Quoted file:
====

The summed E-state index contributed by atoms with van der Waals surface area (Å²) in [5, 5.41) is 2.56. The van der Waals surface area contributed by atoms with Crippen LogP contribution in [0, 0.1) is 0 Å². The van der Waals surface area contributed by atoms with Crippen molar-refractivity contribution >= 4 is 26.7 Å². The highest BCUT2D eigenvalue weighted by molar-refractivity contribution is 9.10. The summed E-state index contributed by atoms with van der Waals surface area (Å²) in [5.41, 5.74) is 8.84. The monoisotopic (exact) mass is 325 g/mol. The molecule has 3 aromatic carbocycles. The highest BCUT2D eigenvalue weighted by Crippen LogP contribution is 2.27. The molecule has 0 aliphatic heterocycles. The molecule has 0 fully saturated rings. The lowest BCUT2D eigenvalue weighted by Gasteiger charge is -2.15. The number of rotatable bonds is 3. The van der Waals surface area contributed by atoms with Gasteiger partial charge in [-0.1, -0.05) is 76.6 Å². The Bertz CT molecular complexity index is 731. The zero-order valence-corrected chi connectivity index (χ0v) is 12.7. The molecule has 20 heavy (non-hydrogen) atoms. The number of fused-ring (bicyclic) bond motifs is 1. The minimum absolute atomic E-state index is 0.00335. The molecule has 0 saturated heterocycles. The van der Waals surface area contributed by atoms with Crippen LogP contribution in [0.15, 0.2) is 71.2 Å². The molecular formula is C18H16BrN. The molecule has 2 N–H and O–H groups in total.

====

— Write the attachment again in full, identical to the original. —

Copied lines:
The summed E-state index contributed by atoms with van der Waals surface area (Å²) in [5, 5.41) is 2.56. The van der Waals surface area contributed by atoms with Crippen LogP contribution in [0, 0.1) is 0 Å². The van der Waals surface area contributed by atoms with Crippen molar-refractivity contribution >= 4 is 26.7 Å². The highest BCUT2D eigenvalue weighted by molar-refractivity contribution is 9.10. The summed E-state index contributed by atoms with van der Waals surface area (Å²) in [5.41, 5.74) is 8.84. The monoisotopic (exact) mass is 325 g/mol. The molecule has 3 aromatic carbocycles. The highest BCUT2D eigenvalue weighted by Crippen LogP contribution is 2.27. The molecule has 0 aliphatic heterocycles. The molecule has 0 fully saturated rings. The lowest BCUT2D eigenvalue weighted by Gasteiger charge is -2.15. The number of rotatable bonds is 3. The van der Waals surface area contributed by atoms with Gasteiger partial charge in [-0.1, -0.05) is 76.6 Å². The Bertz CT molecular complexity index is 731. The zero-order valence-corrected chi connectivity index (χ0v) is 12.7. The molecule has 20 heavy (non-hydrogen) atoms. The number of fused-ring (bicyclic) bond motifs is 1. The minimum absolute atomic E-state index is 0.00335. The molecule has 0 saturated heterocycles. The van der Waals surface area contributed by atoms with Crippen LogP contribution in [0.15, 0.2) is 71.2 Å². The molecular formula is C18H16BrN. The molecule has 2 N–H and O–H groups in total.